Monday, June 7, 2010

Picture of the Week, 6/7/10

6/7/10: A quick summation of this week's Picture of the Week. I'll be joining these boys in the Bahamas for the rest of the week and there's a good chance that by the time you read this I've already dove in and I'm hunting for lobsters!

I am going to try my best to keep posting PoW over the next couple of months but I can't promise. Summer is here and I've got me a new pair of 'traveling shoes' to wear-in. Any one tired of all the BS the world keeps throwing at us is welcome to join me. Just look for the ball headed Cuban chewing on some tender lobster and drinking another cold one-- viva 'Cuba-Libre'! (w/ lime of course.)

Wednesday, April 7, 2010

Custom Surfboard Inlay

It took a while to come up with the right material, an image that would fit and figuring out a few printing technical issues but once I did my idea of laminating an original photographic Giclee print came to fruition. The finish product is both beautiful and stunning.
The actual surfboard is a 7'6" Firo hand shaped 'fun board' by Steve Firogenis of West Palm Beach, Florida. Steve was instrumental in working through several problem areas including resining the print on the board, laminating fiberglass over it and pin lining the edges of the image. The finish quality lies in the detail and that's where Steve is at his best.
If you don't look at this as an art piece the board begs to be ridden, which makes the piece even more fun in that it's an actual handcrafted surfboard ready to be waxed and taken out in the water, but how can you? Or can you? That's for you to decide!
I plan to create more of these "surfboard art" pieces, working with various
shapers that still handcraft their surfboards. Different board designs will be ordered and I will use a variety of images that lend themselves to the shape of the board, making each finished piece a one-of-a-kind, fine art creation. Because of the custom nature of the beast no two surfboards will be the same though each specific photo design will be a limited edition series. Each print will be signed, titled and numbered on the image so it can be seen on the board. This first board is th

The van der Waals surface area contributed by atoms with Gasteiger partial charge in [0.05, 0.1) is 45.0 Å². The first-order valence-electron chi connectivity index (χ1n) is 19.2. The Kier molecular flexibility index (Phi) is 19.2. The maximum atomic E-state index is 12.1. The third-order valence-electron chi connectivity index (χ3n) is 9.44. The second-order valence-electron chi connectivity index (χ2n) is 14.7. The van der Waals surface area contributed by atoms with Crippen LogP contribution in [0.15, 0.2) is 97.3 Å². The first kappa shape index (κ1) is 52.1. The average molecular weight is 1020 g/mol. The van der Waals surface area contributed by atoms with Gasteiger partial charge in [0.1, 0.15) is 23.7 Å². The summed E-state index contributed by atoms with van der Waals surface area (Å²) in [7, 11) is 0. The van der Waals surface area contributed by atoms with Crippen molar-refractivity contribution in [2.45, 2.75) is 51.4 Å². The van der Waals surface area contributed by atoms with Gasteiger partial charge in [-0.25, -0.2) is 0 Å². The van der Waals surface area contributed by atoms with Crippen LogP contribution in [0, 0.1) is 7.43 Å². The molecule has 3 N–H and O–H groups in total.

e prototype to future ones and as of this moment belongs to me. Before the idea of inlaying a Giclee print I had designed this board to ride. I'm dying to use it though for now I best keep my desires in check until a collector comes along!

Wednesday, February 3, 2010

Details in Waves

Here are a series of photographs that I made on two consecutive cold winter days in South Florida. The weather was unusually cold for these parts with north west winds and clear atmospheric conditions. Furthermore short period swells were constantly coming on-shore. The effect of all this was crystal clear water, small waves and off-shore winds that smoothed the surface of the ocean.

The waves where beautiful but lacked energy and were too small to photograph in their entirety. However the conditions and light were almost perfect and there was something I needed to focus the camera on.

My first instinct was to photograph underwater with a wide angle lens--in this case a 14mm--which I did until it felt like I wasn't coming up with anything radically new. (The two above images.)